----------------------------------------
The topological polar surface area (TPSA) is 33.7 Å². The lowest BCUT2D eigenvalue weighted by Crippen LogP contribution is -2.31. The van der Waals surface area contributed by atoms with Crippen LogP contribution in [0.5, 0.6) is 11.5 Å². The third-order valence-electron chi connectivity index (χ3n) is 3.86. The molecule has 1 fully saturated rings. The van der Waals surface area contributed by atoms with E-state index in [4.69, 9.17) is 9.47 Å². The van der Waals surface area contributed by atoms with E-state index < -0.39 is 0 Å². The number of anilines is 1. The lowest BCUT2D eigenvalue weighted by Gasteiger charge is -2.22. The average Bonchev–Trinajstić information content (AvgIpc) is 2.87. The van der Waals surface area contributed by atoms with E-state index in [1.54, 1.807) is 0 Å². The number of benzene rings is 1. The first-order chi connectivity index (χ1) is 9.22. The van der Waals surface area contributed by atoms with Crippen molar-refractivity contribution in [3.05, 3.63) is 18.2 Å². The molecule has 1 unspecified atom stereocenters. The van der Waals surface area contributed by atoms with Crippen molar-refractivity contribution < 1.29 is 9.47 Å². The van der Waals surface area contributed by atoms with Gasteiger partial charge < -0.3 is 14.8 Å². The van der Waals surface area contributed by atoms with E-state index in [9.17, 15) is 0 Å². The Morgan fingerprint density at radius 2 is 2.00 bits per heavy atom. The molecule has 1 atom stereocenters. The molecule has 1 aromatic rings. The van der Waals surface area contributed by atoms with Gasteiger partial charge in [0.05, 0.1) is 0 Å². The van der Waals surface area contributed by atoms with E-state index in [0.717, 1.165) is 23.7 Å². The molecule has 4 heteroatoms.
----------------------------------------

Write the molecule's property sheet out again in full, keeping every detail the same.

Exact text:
The topological polar surface area (TPSA) is 33.7 Å². The lowest BCUT2D eigenvalue weighted by Crippen LogP contribution is -2.31. The van der Waals surface area contributed by atoms with Crippen LogP contribution in [0.5, 0.6) is 11.5 Å². The third-order valence-electron chi connectivity index (χ3n) is 3.86. The molecule has 1 fully saturated rings. The van der Waals surface area contributed by atoms with E-state index in [4.69, 9.17) is 9.47 Å². The van der Waals surface area contributed by atoms with E-state index < -0.39 is 0 Å². The number of anilines is 1. The lowest BCUT2D eigenvalue weighted by Gasteiger charge is -2.22. The average Bonchev–Trinajstić information content (AvgIpc) is 2.87. The van der Waals surface area contributed by atoms with E-state index in [1.54, 1.807) is 0 Å². The number of benzene rings is 1. The first-order chi connectivity index (χ1) is 9.22. The van der Waals surface area contributed by atoms with Crippen molar-refractivity contribution in [3.05, 3.63) is 18.2 Å². The molecule has 1 unspecified atom stereocenters. The van der Waals surface area contributed by atoms with Crippen molar-refractivity contribution < 1.29 is 9.47 Å². The van der Waals surface area contributed by atoms with Gasteiger partial charge < -0.3 is 14.8 Å². The van der Waals surface area contributed by atoms with E-state index in [9.17, 15) is 0 Å². The Morgan fingerprint density at radius 2 is 2.00 bits per heavy atom. The molecule has 1 atom stereocenters. The molecule has 1 aromatic rings. The van der Waals surface area contributed by atoms with Gasteiger partial charge in [0.05, 0.1) is 0 Å². The van der Waals surface area contributed by atoms with E-state index in [0.717, 1.165) is 23.7 Å². The molecule has 4 heteroatoms.